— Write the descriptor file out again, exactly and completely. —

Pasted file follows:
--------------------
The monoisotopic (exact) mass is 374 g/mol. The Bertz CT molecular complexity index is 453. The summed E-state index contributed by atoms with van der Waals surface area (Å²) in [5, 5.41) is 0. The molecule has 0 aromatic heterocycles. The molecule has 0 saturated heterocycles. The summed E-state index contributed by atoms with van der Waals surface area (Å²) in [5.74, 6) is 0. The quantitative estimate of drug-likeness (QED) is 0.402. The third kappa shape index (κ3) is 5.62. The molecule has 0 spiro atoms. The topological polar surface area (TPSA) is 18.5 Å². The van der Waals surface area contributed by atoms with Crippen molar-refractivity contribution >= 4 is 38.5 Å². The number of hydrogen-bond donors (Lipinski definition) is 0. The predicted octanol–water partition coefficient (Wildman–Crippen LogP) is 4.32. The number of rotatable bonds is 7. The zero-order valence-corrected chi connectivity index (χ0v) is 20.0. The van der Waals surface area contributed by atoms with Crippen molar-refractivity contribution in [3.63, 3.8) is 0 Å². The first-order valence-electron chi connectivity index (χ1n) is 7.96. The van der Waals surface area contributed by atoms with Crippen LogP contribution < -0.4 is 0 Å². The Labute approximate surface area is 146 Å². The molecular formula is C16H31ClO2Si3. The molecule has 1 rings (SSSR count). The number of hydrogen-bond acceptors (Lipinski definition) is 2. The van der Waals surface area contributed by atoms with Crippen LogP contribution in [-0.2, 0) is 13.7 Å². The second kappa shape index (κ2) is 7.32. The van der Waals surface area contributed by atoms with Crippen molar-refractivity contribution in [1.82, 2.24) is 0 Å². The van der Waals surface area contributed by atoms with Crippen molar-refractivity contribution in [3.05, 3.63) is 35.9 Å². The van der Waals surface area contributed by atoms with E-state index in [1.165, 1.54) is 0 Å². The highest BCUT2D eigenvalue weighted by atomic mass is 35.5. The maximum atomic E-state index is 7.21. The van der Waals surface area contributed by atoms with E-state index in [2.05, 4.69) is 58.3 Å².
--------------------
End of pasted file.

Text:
The monoisotopic (exact) mass is 374 g/mol. The Bertz CT molecular complexity index is 453. The summed E-state index contributed by atoms with van der Waals surface area (Å²) in [5, 5.41) is 0. The molecule has 0 aromatic heterocycles. The molecule has 0 saturated heterocycles. The summed E-state index contributed by atoms with van der Waals surface area (Å²) in [5.74, 6) is 0. The quantitative estimate of drug-likeness (QED) is 0.402. The third kappa shape index (κ3) is 5.62. The molecule has 0 spiro atoms. The topological polar surface area (TPSA) is 18.5 Å². The van der Waals surface area contributed by atoms with Crippen molar-refractivity contribution >= 4 is 38.5 Å². The number of hydrogen-bond donors (Lipinski definition) is 0. The predicted octanol–water partition coefficient (Wildman–Crippen LogP) is 4.32. The number of rotatable bonds is 7. The zero-order valence-corrected chi connectivity index (χ0v) is 20.0. The van der Waals surface area contributed by atoms with Crippen molar-refractivity contribution in [3.63, 3.8) is 0 Å². The first-order valence-electron chi connectivity index (χ1n) is 7.96. The van der Waals surface area contributed by atoms with Crippen LogP contribution < -0.4 is 0 Å². The Labute approximate surface area is 146 Å². The molecular formula is C16H31ClO2Si3. The molecule has 1 rings (SSSR count). The number of hydrogen-bond acceptors (Lipinski definition) is 2. The van der Waals surface area contributed by atoms with Crippen LogP contribution in [-0.2, 0) is 13.7 Å². The second kappa shape index (κ2) is 7.32. The van der Waals surface area contributed by atoms with Crippen molar-refractivity contribution in [1.82, 2.24) is 0 Å². The van der Waals surface area contributed by atoms with Crippen molar-refractivity contribution in [3.05, 3.63) is 35.9 Å². The van der Waals surface area contributed by atoms with E-state index in [1.165, 1.54) is 0 Å². The highest BCUT2D eigenvalue weighted by atomic mass is 35.5. The maximum atomic E-state index is 7.21. The van der Waals surface area contributed by atoms with E-state index in [2.05, 4.69) is 58.3 Å².